The average UK house price was £231,000 in December, £6,000 higher than 12 months earlier.

Expectations, demand and sales expectations all down in latest market snapshot

Brexit uncertainty and a lack of affordability in some areas continue to stifle the UK housing market, leaving Britain’s estate agentswith their gloomiest view of property values in 10 years.

The latest monthly snapshot from the Royal Institution of Chartered Surveyors (Rics) shows a further weakening of the market, with demand, prices and sales expectations all down.

The industry survey came as the latest government figures showed annual house price growth across the UK had slowed to the lowest rate since July 2013, with average prices up 2.5% in the year to December, down from 2.7% in November. The Office for National Statistics figures also suggested the housing market slowdown could be spreading from London and the south-east to other regions.

There was an annual price decline of 1% in the north-east in December, compared with an increase of 1.7% in November, while London prices fell 0.6% over the year. The average UK house price was £231,000 in December, £6,000 higher than 12 months earlier.

The Rics house prices balance, which measures the difference between the number of estate agents and property surveyors anticipating increases and those expecting decreases, dropped to -22% in January, the lowest level since March 2009.

The most downbeat responses to the survey continued to come from London and the south-east, followed by East Anglia and the south-west. These regions have experienced strong price growth over the past six years, which has stretched affordability, and the high prices are a key factor putting off would-be buyers, Rics said.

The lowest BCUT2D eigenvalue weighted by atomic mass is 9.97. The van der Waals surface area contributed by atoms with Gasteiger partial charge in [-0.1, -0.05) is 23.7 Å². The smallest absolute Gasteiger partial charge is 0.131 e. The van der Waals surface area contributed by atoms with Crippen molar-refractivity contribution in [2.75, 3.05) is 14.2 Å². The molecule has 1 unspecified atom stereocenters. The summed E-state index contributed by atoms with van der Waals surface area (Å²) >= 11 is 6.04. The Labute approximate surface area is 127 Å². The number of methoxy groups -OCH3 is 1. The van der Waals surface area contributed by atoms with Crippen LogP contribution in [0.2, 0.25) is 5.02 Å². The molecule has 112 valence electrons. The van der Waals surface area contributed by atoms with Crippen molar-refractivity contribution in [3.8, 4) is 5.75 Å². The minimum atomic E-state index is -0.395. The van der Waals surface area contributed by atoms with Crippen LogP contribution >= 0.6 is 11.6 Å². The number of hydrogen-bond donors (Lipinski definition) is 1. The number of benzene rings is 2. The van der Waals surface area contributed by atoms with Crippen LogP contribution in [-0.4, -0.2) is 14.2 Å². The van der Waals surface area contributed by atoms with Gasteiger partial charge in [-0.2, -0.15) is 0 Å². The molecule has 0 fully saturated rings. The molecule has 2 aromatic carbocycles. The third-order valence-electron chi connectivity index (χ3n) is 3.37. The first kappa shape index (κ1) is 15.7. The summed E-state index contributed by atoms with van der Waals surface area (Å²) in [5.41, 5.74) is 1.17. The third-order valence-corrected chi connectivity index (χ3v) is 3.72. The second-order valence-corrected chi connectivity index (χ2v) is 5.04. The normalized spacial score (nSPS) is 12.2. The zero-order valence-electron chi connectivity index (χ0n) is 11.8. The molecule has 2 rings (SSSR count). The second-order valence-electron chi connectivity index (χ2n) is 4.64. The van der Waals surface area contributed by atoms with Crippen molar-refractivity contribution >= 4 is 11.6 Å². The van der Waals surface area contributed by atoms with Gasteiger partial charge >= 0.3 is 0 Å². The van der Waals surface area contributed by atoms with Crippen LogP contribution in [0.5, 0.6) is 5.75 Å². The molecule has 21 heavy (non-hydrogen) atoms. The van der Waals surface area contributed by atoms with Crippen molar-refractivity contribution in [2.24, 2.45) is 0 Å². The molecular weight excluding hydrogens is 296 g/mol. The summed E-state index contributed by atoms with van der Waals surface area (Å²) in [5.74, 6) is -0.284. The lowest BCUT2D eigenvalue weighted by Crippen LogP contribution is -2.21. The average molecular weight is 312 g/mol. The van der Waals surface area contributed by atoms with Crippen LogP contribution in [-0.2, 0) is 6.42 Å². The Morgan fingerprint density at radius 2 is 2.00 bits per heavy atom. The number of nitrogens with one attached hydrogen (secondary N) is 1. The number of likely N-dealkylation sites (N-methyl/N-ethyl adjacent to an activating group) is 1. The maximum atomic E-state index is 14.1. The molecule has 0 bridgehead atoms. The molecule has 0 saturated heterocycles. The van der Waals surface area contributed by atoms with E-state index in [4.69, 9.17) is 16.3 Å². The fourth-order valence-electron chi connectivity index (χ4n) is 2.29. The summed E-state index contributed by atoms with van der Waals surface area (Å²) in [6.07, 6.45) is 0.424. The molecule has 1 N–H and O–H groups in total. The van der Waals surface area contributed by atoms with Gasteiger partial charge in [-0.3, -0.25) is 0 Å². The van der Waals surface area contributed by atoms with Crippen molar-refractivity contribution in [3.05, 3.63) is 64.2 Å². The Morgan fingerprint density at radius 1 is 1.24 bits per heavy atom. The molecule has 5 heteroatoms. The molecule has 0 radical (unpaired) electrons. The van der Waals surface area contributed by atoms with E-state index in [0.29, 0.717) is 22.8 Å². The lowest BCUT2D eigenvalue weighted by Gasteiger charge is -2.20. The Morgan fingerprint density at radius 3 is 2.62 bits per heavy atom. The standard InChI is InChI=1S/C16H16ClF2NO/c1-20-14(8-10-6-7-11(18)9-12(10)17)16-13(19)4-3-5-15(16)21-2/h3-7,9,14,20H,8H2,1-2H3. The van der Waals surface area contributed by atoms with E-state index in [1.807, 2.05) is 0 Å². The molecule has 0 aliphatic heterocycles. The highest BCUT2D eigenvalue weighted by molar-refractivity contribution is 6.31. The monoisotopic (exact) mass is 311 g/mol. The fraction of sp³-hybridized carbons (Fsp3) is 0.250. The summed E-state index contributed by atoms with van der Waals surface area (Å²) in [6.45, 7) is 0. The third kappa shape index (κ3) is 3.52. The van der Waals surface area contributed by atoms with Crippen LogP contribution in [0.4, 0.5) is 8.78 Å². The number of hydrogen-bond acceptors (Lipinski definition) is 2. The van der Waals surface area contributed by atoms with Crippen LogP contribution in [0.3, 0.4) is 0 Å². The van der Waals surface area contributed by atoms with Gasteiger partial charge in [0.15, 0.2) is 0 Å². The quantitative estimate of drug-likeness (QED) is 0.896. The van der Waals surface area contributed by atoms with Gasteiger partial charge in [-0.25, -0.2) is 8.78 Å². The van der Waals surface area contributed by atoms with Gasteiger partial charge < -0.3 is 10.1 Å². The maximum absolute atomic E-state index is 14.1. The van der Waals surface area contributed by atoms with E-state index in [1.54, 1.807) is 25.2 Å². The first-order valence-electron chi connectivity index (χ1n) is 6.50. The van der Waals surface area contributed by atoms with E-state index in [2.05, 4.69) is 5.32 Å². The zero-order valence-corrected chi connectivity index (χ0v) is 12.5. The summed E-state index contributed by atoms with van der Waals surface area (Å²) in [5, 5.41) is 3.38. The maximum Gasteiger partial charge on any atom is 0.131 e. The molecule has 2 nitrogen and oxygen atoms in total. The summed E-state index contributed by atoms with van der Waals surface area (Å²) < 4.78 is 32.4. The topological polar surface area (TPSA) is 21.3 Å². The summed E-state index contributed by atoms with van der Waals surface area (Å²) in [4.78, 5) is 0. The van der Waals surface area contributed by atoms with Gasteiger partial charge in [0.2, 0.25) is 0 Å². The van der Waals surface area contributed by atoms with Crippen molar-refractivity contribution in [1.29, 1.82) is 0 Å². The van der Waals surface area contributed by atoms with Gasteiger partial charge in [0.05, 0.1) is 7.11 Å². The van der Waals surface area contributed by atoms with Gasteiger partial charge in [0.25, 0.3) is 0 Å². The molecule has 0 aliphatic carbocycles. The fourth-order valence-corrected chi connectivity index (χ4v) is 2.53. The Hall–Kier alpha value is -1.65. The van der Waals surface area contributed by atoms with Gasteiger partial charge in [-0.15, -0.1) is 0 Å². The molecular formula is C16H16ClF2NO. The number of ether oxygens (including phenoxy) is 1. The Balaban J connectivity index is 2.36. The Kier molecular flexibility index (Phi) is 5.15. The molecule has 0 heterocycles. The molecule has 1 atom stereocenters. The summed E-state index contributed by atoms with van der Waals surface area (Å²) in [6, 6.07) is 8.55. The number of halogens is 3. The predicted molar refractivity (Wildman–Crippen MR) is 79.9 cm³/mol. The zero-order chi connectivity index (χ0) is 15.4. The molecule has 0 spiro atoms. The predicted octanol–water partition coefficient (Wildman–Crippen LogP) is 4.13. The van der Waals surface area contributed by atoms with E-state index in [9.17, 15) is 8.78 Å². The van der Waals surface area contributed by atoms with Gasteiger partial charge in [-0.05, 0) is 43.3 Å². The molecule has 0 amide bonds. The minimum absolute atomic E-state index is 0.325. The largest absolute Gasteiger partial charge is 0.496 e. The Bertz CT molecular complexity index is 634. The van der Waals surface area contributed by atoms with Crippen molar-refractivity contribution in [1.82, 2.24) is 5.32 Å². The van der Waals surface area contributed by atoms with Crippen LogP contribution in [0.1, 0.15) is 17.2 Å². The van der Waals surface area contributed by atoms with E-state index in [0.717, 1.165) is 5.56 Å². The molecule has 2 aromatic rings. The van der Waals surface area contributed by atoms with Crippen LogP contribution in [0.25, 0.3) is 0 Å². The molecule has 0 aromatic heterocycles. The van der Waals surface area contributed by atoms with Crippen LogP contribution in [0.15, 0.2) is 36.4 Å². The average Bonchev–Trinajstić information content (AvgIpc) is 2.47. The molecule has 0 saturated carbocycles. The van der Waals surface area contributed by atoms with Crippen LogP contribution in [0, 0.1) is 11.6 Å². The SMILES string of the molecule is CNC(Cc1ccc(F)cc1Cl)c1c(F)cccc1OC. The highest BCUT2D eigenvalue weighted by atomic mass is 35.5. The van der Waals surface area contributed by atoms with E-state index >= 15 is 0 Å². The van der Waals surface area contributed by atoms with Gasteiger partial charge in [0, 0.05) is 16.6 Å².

The agreed sales balance, a measure of the anticipated volume of transactions, worsened to -25, the lowest since October 2017, while the sales expectations balance for the next three months stands at its lowest level since the survey began in 1999, falling to -32% from -28%.

The Rics prices balance has been negative or flat since July 2017, while sales expectations have been in negative territory since August 2018.

Surveyors and estate agents have, however, become more optimistic since December about prices and sales over the next 12 months. Northern Ireland and Scotland, property values continue to rise, have the strongest price expectations for the coming year, followed by the north-west and Wales. In London, however, they expect prices to fall.

Mark Zorab of Elstons estate agents in Chepstow, who took part in the Rics survey, said: “Fifty per cent of [the] general public [is] waiting to see what the Brexit outcome is. The other 50% is keen to buy but only at the right price.”

Simon Bainbridge at Savills in Darlington said there had been plenty of positive activity despite Brexit uncertainty, although “there are prospective buyers openly admitting they await the Brexit outcome”.

Demand weakened to some degree across virtually all parts of the UK, with the exception of Scotland, where it was flat. The buyer inquiries balance fell to its lowest level since June 2008, from -18% to -35%.

The flow of properties coming on to the market also reduced, with the balance of -25% the lowest since July 2016, the month after the EU referendum.

The average time it takes to sell a property, from listing to completion, has reached 19.4 weeks, the longest since this data series was introduced in 2017.

David Knights of David Brown & Co in Ipswich said: “There was the normal ‘bounce’ in the market expected in January with a good number of viewings and offers, but this did not last and coinciding with the reopening of the Brexit negotiations, we witnessed a slowing down in the last 10 days of the month.”